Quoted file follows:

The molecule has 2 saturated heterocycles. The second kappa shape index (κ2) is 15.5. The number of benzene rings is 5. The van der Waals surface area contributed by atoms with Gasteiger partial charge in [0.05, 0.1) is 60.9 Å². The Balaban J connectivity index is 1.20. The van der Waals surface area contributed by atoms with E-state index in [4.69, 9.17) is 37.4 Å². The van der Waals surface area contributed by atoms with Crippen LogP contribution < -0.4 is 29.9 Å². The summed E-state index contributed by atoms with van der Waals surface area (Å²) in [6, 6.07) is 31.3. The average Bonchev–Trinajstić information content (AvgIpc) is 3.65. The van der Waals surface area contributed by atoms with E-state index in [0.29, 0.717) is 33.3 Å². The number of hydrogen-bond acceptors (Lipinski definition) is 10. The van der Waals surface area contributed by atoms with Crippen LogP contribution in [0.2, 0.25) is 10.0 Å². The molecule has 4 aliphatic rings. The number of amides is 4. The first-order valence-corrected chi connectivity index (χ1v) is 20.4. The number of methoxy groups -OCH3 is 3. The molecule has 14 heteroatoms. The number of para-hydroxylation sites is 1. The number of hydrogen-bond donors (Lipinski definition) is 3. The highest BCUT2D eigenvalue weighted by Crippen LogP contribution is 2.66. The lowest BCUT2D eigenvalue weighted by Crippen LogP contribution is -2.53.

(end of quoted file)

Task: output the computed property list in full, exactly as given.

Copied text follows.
The molecule has 2 saturated heterocycles. The second kappa shape index (κ2) is 15.5. The number of benzene rings is 5. The van der Waals surface area contributed by atoms with Gasteiger partial charge in [0.05, 0.1) is 60.9 Å². The Balaban J connectivity index is 1.20. The van der Waals surface area contributed by atoms with E-state index in [4.69, 9.17) is 37.4 Å². The van der Waals surface area contributed by atoms with Crippen LogP contribution < -0.4 is 29.9 Å². The summed E-state index contributed by atoms with van der Waals surface area (Å²) in [6, 6.07) is 31.3. The average Bonchev–Trinajstić information content (AvgIpc) is 3.65. The van der Waals surface area contributed by atoms with E-state index in [0.29, 0.717) is 33.3 Å². The number of hydrogen-bond acceptors (Lipinski definition) is 10. The van der Waals surface area contributed by atoms with Crippen LogP contribution in [0.2, 0.25) is 10.0 Å². The molecule has 4 aliphatic rings. The number of amides is 4. The first-order valence-corrected chi connectivity index (χ1v) is 20.4. The number of methoxy groups -OCH3 is 3. The molecule has 14 heteroatoms. The number of para-hydroxylation sites is 1. The number of hydrogen-bond donors (Lipinski definition) is 3. The highest BCUT2D eigenvalue weighted by Crippen LogP contribution is 2.66. The lowest BCUT2D eigenvalue weighted by Crippen LogP contribution is -2.53.